Monday, December 6, 2010
Israeli men live to almost 80, women to over 83
New Health Ministry data shows male life expectancy rising above OECD average; infant mortality rates declining.
Israelis are living longer than they were 10 years ago, according to a report issued by the Health Ministry for publication on Wednesday.
The statistical report – comparing Israel’s health system results with those of the OECD, which Israel recently joined, and those collected in other countries by the World Health Organization – shows that in 2009, local women lived an average of 83.5 years, and men lived 79.7.
This marks an increase of 2.6 years and 3 years, respectively, since 2000, and is better than the OECD figures for men – though it is similar to those for women.
The report was produced with data from the ministry, the Central Bureau of Statistics and the National Insurance Institute.
Health Ministry Director- General Dr. Ronni Gamzu said that he and his staff were preparing a multi-year plan to improve residents’ health, longevity and quality of life.
According to the report, the average Israeli woman gives birth to her first baby at 26.5, compared to 25.3 a decade ago. The rate of babies born weighing less than 1.5 kilos has declined to 1 percent compared to 1.2% in 2000, and fewer babies are born prematurely.
Infant mortality rates are similar to those in the other OECD countries and declining, the report shows, with 3.8 per 1,000 live births – 2.7 for Jews and 7.6 for Muslims.
In 2000, the infant mortality rate among Arabs was four times the current rate.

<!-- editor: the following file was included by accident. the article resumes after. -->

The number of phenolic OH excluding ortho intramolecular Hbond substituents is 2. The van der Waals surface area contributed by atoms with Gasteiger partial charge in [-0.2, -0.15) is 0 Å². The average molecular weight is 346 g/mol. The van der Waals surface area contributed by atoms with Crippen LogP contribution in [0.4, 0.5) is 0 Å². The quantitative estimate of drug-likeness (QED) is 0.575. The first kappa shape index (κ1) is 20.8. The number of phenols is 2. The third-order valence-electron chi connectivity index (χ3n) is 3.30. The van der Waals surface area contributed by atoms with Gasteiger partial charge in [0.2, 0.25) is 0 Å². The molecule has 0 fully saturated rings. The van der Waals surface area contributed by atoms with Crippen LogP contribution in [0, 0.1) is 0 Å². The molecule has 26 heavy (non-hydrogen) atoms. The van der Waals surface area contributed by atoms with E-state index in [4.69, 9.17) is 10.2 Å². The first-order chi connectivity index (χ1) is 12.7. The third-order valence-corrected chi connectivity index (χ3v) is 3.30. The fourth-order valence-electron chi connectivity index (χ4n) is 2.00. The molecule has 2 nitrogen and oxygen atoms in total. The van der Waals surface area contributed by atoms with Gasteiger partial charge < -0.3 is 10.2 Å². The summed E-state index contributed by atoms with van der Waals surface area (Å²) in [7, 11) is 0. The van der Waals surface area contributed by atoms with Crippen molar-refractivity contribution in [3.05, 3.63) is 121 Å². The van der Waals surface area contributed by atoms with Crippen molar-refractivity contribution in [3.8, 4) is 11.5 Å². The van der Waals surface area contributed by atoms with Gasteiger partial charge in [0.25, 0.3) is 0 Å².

In addition, Israeli population death rates have declined from six per 1,000 residents in 2000 to 5.2 today. Deaths are more common in the winter than in the warmer seasons.
Cancer became the leading cause of death in 2007 and remains so, with heart disease in second place. Deaths from infectious diseases are more common here than in other OECD countries, while suicide, road accidents, stroke and digestive system diseases are less common.
More men than women assess their health as good in most age groups, according to the report.
Congenital defects in newborns remain steady at 16 per 1,000 live births, the report shows, while 135 babies were born with Down’s Syndrome in 2008, or 0.9 per 1,000 live births.
Last year, 314 people – a third of them pedestrians – were killed in road accidents, but that number has already been surpassed this year. The suicide attempt rate is steady, at 79.2 per 100,000 per year.
The report further showed that while the health system has much to be proud of, it still suffers from a serious lack of hospital beds and infrastructure, severe health service gaps between the well-off and the poor, and a weakening of public medical services.
The number of licensed physicians (not all working in their professions) up to the age of 65 has declined by 8% since 2000, and the number of licensed dentists under 65 has declined by 4% to 8,089. The number of registered nurses up to the age of 60 has gone down to 41,597 since 2000, a decrease of 7%.
In addition, the ratio of general hospital beds has declined to 1.93 per 1,000 residents, from 2.22 at the end of 2000. Only 51 beds have been added since 2005, even though the population has grown – and aged – significantly. This ratio is below that of the other OECD countries.
Israeli patients, on average, spend many fewer days in the hospital than in the other OECD countries.
National expenditures for health services constitute 7.9% of the gross domestic product, lower than the mean in the OECD countries. Private health expenditures (by the individual) have risen to 42% compared to only 36% a decade ago, meaning that the government invests significantly less on health services.